My Back-End, Zero-Instructional-Time-Used Reader’s Workshop

child readingClassical curriculum is very much a stand-and-deliver, sage on the stage type of instruction.  So how do you get the well-documented benefits of independent reading and talking about books (often called “reader’s workshop”) in the classical classroom when you’ve got no minutes to implement it and no mandate from administration?  You can, through what I’ve decided to call the Back End Reading Workshop, or, if you like, reading when you’re done with your work and other times during the day.

What will you need?  The following are the components:

1) Teach students that when they are done with any written assignment they are expected to read a book.  The thing to emphasize is that the book must be open or they are off-task.  The completed written assignment should be on their desk where you can see it so you know they are done and free to read. They should bring one book from home and have it in their backpack for this purpose. If they don’t have a book lend them one.

2) Collect books for a classroom library. Label the books with your name and something along the lines of “classroom book.”  I used to put the classroom number but since room numbers change, that’s not efficient.  Just your name.

3) Teach the students how to evaluate whether they want to read a book.  Tell them they must be able to read enough of the words so the book makes sense.  Tell them the book should be interesting.  Tell them if it’s not working, to take it back and get something else.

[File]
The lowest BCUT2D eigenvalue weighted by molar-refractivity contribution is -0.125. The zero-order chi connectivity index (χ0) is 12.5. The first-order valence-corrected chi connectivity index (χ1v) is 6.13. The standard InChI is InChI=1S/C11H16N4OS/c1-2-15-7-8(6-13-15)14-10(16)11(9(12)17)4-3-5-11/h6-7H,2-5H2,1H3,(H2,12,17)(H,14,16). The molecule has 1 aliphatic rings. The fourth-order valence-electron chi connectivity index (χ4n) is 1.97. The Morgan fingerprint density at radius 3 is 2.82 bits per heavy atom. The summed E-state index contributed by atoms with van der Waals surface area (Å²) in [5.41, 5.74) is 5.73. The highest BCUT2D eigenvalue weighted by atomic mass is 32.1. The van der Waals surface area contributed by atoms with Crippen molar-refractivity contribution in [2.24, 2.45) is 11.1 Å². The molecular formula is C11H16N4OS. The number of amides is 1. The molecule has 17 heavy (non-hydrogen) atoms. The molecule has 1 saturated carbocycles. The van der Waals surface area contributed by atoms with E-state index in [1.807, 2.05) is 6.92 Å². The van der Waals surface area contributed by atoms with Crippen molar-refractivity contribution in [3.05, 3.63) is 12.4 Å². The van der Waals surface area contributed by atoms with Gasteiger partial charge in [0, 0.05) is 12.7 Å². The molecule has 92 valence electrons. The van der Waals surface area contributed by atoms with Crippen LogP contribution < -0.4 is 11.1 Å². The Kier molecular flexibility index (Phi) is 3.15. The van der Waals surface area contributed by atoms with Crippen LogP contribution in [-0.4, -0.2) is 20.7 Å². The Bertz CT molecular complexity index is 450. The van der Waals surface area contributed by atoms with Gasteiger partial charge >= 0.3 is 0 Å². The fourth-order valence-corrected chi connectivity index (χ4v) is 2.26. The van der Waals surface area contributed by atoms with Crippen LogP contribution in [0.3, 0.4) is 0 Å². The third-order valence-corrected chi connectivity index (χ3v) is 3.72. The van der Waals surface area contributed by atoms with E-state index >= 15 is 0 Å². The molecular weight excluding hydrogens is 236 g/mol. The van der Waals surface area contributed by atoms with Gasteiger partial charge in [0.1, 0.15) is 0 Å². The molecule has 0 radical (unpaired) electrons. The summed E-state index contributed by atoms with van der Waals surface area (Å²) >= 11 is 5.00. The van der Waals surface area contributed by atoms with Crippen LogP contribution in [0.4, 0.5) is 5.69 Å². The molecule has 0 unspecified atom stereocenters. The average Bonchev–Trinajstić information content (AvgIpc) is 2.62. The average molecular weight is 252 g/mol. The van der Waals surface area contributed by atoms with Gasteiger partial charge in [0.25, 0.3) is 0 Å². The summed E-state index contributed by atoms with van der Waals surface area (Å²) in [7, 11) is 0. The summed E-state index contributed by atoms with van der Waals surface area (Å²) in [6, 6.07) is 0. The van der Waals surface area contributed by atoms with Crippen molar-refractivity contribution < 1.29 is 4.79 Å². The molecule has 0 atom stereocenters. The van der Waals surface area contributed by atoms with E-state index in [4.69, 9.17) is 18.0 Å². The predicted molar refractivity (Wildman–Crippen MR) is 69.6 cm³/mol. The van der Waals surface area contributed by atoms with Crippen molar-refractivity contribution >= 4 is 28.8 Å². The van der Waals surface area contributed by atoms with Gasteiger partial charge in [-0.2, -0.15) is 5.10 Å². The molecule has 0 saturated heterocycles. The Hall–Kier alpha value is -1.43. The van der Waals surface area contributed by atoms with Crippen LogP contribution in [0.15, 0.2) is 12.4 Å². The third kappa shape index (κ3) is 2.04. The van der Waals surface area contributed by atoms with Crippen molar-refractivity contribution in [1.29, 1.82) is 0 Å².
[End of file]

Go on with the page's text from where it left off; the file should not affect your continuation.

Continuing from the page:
4)  Allow students to raise their hands and go to the library and switch books.  Let them take the books home as long as they ask you first.

5) Now is the time to get the beehive of the classroom library really humming.  Observe the kids, talk to the kids and if necessary take a reading interest inventory of the class and start collecting the books they really want to read.  That means considering subject matter and reading ability level.  The easiest way to do this is to do this is to do a Scholastic Book Club, sending book catalogues home, getting the parents to buy a few books, and choosing classroom books offered for free with your order.

That’s really all you have to do to radically increase the independent minutes read daily by your students.  And the workshop, or discussion of books aspect? That will happen naturally, as the students find books they are excited about and share and talk about them (whispering, of course) while they’re at the desks, eating lunch, waiting in line at the restroom and before and after school.  It happens in my classroom every year — just try it and watch.

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